Blown in on the wind, images and shadows. Texture, form and structure make for the winter garden. But above all, the sleeping trees with their gnarled branches reflecting against the winter sky, adding a sense of permanence and waiting in the cold winter garden.
One of our treasured trees is the Metasequoia glyptostroboides, which in the wild grows to 115 feet. A native of China, restricted to West Hupeh and north-east Szechwan, where it grows in ravines and on the banks of streams. The tree was first seen in 1941 by a Chinese botanist. Seeds were collected three years later and sent to the Arnold Arboretum in America; the seeds were distributed in europe in 1948. We do not know how it arrived at Cothay. Our Metasequoia must be one of the oldest in the country; we estimate it is now 60 feet tall and must be approximately 70 years old. The leaves are a soft green, turning foxy brown before falling. We are very proud of this fine specimen, and we delight in its mysterious origin.
If you collect seeds of a tree in the wild, bring them home and propagate them, growing them on until large enough to plant out. After many years when the tree is large enough for you to climb, that is “one-upmanship”!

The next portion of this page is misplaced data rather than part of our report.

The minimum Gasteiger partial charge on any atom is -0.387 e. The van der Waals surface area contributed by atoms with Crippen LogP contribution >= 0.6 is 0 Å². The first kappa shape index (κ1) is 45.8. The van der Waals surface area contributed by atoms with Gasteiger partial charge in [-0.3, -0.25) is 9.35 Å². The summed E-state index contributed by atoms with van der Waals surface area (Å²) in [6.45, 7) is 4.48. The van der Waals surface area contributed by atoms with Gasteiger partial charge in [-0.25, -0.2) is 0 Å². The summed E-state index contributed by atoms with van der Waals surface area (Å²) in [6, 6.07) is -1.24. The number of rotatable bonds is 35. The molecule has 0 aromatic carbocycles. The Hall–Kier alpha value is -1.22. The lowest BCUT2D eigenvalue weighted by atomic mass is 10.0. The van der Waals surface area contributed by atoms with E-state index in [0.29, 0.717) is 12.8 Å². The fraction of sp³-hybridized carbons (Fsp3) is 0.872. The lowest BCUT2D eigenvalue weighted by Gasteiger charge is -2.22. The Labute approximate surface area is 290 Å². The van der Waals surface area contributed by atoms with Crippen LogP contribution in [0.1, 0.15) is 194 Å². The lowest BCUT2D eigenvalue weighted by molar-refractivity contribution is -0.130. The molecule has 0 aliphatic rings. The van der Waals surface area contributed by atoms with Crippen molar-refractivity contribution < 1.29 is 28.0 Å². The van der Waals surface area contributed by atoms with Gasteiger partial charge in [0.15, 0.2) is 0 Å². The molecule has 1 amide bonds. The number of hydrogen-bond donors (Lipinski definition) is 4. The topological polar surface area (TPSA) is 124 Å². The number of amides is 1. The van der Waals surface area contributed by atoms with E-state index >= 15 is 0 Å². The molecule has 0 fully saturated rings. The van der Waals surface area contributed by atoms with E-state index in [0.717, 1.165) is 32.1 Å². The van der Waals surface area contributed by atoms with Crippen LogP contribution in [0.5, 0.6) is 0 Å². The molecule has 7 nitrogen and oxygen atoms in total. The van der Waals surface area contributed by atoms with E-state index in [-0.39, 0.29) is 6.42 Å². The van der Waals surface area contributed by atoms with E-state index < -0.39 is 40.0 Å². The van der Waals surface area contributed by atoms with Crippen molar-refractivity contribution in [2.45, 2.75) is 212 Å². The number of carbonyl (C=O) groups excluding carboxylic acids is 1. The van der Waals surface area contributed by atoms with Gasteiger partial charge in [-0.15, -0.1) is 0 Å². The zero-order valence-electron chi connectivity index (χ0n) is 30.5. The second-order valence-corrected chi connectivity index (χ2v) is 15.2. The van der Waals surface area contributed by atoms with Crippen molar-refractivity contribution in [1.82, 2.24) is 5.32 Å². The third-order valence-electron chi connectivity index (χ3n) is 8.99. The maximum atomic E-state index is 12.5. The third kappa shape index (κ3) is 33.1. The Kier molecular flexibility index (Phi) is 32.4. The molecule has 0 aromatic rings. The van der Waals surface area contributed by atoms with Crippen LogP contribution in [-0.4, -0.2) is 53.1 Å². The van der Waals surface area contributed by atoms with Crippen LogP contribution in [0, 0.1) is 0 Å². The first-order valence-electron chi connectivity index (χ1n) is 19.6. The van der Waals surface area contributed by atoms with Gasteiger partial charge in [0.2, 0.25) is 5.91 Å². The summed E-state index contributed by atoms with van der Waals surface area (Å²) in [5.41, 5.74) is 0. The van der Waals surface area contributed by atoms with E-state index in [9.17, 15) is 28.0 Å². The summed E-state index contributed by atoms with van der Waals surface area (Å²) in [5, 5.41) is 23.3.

A new face at Cothay joining the team, is a retired carpenter Derrick, who comes once a week to do maintenance. Derrick has already repaired many broken and damaged objects. Leading to the top of the house is a small spiral staircase made of elm which because of its condition, is never used. Derrick has rejuvenated it, sanding and polishing it and bringing up its lovely colour and grain. How beautiful it looks, a lovely addition to the old house.
Septimus has reinstated the third shutter in the Great Hall, made of 18th century elm floorboards, the brackets hand made. What a difference it has made to the hall.
Where you live and what you do casts its influence over you. The purple shadows of the winter days lengthen; wisps of colour drift through the early morning mists and as they disappear, all is quiet as we wait for longed-for spring and we settle down to earthly tasks.